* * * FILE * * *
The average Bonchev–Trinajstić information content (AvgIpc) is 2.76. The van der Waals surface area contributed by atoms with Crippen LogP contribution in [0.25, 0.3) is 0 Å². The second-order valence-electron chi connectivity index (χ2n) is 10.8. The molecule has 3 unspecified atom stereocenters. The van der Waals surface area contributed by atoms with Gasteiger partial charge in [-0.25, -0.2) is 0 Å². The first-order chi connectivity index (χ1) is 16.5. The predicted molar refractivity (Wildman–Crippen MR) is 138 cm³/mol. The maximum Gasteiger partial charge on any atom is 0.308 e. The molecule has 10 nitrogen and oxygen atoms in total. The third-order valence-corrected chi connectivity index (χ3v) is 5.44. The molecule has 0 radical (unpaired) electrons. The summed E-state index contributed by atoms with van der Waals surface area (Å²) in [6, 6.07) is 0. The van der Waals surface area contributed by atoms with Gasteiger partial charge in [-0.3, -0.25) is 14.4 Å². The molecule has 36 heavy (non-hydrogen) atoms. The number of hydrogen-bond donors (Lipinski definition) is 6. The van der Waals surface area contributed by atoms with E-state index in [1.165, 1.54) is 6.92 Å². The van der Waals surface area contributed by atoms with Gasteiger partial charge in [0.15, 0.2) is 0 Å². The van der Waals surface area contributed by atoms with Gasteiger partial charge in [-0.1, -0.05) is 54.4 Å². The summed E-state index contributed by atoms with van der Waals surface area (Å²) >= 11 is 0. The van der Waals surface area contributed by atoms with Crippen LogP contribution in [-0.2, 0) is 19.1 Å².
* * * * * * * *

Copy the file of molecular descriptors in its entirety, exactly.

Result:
The average Bonchev–Trinajstić information content (AvgIpc) is 2.76. The van der Waals surface area contributed by atoms with Crippen LogP contribution in [0.25, 0.3) is 0 Å². The second-order valence-electron chi connectivity index (χ2n) is 10.8. The molecule has 3 unspecified atom stereocenters. The van der Waals surface area contributed by atoms with Gasteiger partial charge in [-0.25, -0.2) is 0 Å². The first-order chi connectivity index (χ1) is 16.5. The predicted molar refractivity (Wildman–Crippen MR) is 138 cm³/mol. The maximum Gasteiger partial charge on any atom is 0.308 e. The molecule has 10 nitrogen and oxygen atoms in total. The third-order valence-corrected chi connectivity index (χ3v) is 5.44. The molecule has 0 radical (unpaired) electrons. The summed E-state index contributed by atoms with van der Waals surface area (Å²) in [6, 6.07) is 0. The van der Waals surface area contributed by atoms with Gasteiger partial charge in [-0.3, -0.25) is 14.4 Å². The molecule has 36 heavy (non-hydrogen) atoms. The number of hydrogen-bond donors (Lipinski definition) is 6. The van der Waals surface area contributed by atoms with E-state index in [1.165, 1.54) is 6.92 Å². The van der Waals surface area contributed by atoms with Gasteiger partial charge in [0.15, 0.2) is 0 Å². The van der Waals surface area contributed by atoms with Gasteiger partial charge in [-0.1, -0.05) is 54.4 Å². The summed E-state index contributed by atoms with van der Waals surface area (Å²) >= 11 is 0. The van der Waals surface area contributed by atoms with Crippen LogP contribution in [-0.2, 0) is 19.1 Å².